On December 3, 2011, a child (G.M.) was born, and the Division of Child Protection and Permanency (DCP&P) contacted Defendant and advised her that the child could be placed with her immediately. That month, Plaintiff and Defendant picked up G.M. from the hospital together, and all three began living in Plaintiff’s home in West Orange. The parties agreed that the child would call Plaintiff “Mamma” and Defendant “Mommy.” Two years later, in 2013, the parties found out that G.M. had a brother who was also available for adoption. Defendant wanted to adopt G.M.’s brother; Plaintiff did not. The parties’ relationship once again deteriorated. Notwithstanding the parties’ failing relationship, they both agreed that they wanted to adopt G.M. However, given the fact they were a same-sex couple, they believed that the process would be delayed, and as such, they agreed that G.M.’s adoption would be in Defendant’s name ONLY, and that Plaintiff’s would go through the process at a later date. Defendant formally adopted G.M. on November 11, 2013 (while still residing in Plaintiff’s home).
In 2014, the parties ended their relationship. In June of 2014, Defendant began dating another individual (referred to by the initials C.M.C. in court documents), then moved out of Plaintiff’s residence and moved to Union County, into the C.M.C.’s residence. At that time, G.M. was a few months shy of his 3rd birthday.
In June 2015, Plaintiff filed an application in Essex County Superior Court seeking joint legal and physical custody of G.M., as well as seeking to have her name placed on G.M.’s birth certificate and to have G.M.’s last name hyphenated to reflect both parents’ surnames. The Court entered an Order scheduling a trial, temporarily granting Defendant sole legal and residential custody, appointing a Guardian ad Litem for G.M., and appointing an expert to determining whether there was a psychological bond between Plaintiff and G.M. Plaintiff soon thereafter amended her pleadings to seek an order designating her as G.M.’s parent of primary residence (PPR).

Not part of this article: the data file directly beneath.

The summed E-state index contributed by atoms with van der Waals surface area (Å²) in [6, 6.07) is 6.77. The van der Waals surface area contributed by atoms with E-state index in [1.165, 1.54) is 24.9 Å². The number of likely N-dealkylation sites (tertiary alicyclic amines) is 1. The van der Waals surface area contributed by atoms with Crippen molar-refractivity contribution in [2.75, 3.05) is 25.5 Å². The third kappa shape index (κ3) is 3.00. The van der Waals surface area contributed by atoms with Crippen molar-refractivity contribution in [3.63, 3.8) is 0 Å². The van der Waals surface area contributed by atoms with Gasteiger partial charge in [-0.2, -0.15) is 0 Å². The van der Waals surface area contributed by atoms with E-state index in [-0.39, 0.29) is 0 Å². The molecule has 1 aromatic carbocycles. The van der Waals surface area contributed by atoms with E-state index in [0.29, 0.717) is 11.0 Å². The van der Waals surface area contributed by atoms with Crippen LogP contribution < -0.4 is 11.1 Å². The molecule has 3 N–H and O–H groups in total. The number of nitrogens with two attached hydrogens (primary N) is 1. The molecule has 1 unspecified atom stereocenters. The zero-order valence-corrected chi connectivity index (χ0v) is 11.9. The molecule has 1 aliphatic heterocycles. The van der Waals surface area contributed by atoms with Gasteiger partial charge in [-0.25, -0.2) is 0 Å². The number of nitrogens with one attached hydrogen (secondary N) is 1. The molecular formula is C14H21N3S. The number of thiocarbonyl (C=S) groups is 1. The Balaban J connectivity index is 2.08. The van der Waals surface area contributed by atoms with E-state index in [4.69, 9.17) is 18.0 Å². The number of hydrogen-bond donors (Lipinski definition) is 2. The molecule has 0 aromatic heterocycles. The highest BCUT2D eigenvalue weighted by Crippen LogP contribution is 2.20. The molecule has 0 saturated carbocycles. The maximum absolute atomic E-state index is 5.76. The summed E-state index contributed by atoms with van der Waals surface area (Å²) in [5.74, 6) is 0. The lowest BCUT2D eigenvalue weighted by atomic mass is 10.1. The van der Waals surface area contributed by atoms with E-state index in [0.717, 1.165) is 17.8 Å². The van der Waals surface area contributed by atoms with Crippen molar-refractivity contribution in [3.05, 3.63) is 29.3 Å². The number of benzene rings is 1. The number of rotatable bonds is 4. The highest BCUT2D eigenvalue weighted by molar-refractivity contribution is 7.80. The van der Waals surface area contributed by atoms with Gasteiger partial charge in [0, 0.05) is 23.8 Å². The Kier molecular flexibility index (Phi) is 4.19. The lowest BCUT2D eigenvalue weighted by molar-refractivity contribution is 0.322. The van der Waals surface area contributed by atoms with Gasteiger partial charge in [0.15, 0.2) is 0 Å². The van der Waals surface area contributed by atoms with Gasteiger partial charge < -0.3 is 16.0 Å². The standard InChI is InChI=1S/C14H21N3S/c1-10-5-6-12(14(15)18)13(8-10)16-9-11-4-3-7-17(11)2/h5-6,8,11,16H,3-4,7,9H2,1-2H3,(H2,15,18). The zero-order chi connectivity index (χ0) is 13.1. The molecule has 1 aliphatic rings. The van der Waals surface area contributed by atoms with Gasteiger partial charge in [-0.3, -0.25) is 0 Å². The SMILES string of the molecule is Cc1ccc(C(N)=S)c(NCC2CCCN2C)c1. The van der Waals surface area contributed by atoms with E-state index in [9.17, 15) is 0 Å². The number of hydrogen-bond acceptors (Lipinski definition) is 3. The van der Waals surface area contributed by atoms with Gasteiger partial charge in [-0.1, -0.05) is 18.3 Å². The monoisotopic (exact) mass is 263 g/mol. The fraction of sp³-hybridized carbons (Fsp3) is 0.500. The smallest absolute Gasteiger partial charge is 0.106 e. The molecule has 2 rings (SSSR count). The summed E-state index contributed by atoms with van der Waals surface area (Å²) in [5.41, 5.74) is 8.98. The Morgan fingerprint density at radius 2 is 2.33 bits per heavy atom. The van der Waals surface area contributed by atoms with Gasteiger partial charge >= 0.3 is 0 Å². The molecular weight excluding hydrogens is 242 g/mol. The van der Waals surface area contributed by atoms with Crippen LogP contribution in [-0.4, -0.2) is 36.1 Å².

In July 2015 Defendant married C.M.C. In November 2015, Plaintiff filed a complaint for adoption of G.M. in Essex County. Coincidentally (or not) that same month, C.M.C. filed a complaint for adoption of G.M. in Union County. C.M.C.’s complaint for adoption was ultimately dismissed and she was ordered to pay Plaintiff $26,000 in counsel fees. The Court awarded the fees because (among other things) C.M.C. failed to advise Union County Court that the child she sought to adopt was the subject of custody litigation that had been pending in Essex County for several months.
The parties’ trial in Essex County commenced on May 10, 2016 and concluded on September 23, 2018. Judge Craig Harris presided over the trial and rendered an opinion on November 18, 2016. Judge Harris’ Order set forth that Plaintiff had met the criteria in V.C. v. M.J.B. to be deemed a psychological parent to G.M. (163 N.J. 223 (2000)). He also found that it was in G.M.’s best interests for Plaintiff to be designated as PPR. Plaintiff’s request to be placed on G.M.’s birth certificate, as well as her request to hyphenate G.M.’s last name to reflect both parties’ surnames were also granted.